10.31.14 |
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Garnishment Rates Vary Widely By Geography, Industry

Earlier this week, the ADP Research Institute® revealed findings from a first-of-its-kind study on current trends in U.S. wage garnishments, or debt recovery through pay seizures.  The study found that garnishment rates vary widely among industries and geography, with the highest rates found in the manufacturing sector and the Midwest.  In addition, garnishment rates are up significantly in some cities following the economic downturn.

Overall, the study, and analyzed aggregate, anonymous payroll data from 2013 comprised of 13 million employees age 16 and older, found that 7.2 percent of U.S. workers, or about 9.5 million individuals, have their wages garnished. In addition, roughly 1 million workers have multiple garnishments.  An earlier post already covered the top reasons for garnishments, so this post will take a deeper look at key trends in U.S. garnishment rates.

The study revealed that nearly half (48 percent) of companies in the manufacturing sector have at least one employee whose wages are being garnished.  The transportation and utilities industry has the second-highest garnishment rate at 42 percent.  On the other side of the spectrum, professional and business services, financial activities, and education and health services have the lowest garnishment rates, each at 23 percent.  This disparity suggests a possible relationship between garnishment and blue- and white-collar job categories.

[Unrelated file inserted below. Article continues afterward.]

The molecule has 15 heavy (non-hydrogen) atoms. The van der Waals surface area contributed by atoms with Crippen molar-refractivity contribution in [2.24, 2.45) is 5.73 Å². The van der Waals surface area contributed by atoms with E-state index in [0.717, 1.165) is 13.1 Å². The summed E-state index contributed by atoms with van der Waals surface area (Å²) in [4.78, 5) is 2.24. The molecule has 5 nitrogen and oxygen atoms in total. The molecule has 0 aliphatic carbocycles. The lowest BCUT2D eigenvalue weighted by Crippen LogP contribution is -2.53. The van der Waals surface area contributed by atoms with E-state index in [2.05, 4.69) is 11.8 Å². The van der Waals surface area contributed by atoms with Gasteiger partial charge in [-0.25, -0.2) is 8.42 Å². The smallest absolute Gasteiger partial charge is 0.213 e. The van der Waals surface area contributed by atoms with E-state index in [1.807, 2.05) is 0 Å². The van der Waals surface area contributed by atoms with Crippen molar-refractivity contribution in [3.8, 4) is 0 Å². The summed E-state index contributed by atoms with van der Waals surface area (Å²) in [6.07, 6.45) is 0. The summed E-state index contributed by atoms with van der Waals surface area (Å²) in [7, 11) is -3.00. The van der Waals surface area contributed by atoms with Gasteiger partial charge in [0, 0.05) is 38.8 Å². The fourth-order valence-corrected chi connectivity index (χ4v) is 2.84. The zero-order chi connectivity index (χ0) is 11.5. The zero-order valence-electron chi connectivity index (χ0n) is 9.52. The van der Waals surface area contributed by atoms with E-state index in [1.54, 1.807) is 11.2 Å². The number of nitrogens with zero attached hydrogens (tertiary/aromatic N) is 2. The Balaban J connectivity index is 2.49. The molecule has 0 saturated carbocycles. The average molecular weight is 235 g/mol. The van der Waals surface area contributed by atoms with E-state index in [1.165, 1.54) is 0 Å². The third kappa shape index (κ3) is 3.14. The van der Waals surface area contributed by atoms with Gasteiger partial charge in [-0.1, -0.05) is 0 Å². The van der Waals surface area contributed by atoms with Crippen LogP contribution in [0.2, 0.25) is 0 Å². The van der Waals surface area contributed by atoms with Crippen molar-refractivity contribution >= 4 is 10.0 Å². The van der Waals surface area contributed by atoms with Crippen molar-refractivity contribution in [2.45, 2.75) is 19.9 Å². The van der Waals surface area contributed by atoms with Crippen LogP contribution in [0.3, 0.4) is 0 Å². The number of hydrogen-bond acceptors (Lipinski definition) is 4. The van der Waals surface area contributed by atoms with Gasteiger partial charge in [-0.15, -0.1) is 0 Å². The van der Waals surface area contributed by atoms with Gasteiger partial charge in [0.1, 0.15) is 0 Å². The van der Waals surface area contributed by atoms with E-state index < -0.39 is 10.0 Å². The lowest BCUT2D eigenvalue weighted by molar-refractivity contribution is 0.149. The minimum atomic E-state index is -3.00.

Garnishment by regionThe study also found that garnishment rates vary by region.  The Midwest has the highest number of garnishments, with nearly 9 percent of companies reporting employee wage garnishments, while the Northeast has the lowest rate at 4.9 percent.  The South and West are comparable with 7.9 percent and 7.3 percent, respectively.  One possible reason for this geographic disparity is the variation in industry concentration among these regions.  The South and Midwest have more manufacturing companies than the Northeast and West.

In addition, according to the New York Times, garnishment rates are up significantly in specific areas following the economic downturn.  For example, Phoenix has seen a 121 percent increase in garnishments since 2005.  In addition, garnishment rates have grown by 55 percent in Atlanta since 2004, and Cleveland saw a 30 percent increase between 2008 and 2009 alone.

Check back for the final post in this series, which will examine garnishment rates by age, gender and compensation.  For a free copy of the ADP Research Institute white paper that outlines the study’s key findings, visit Garnishment: The Untold Story.


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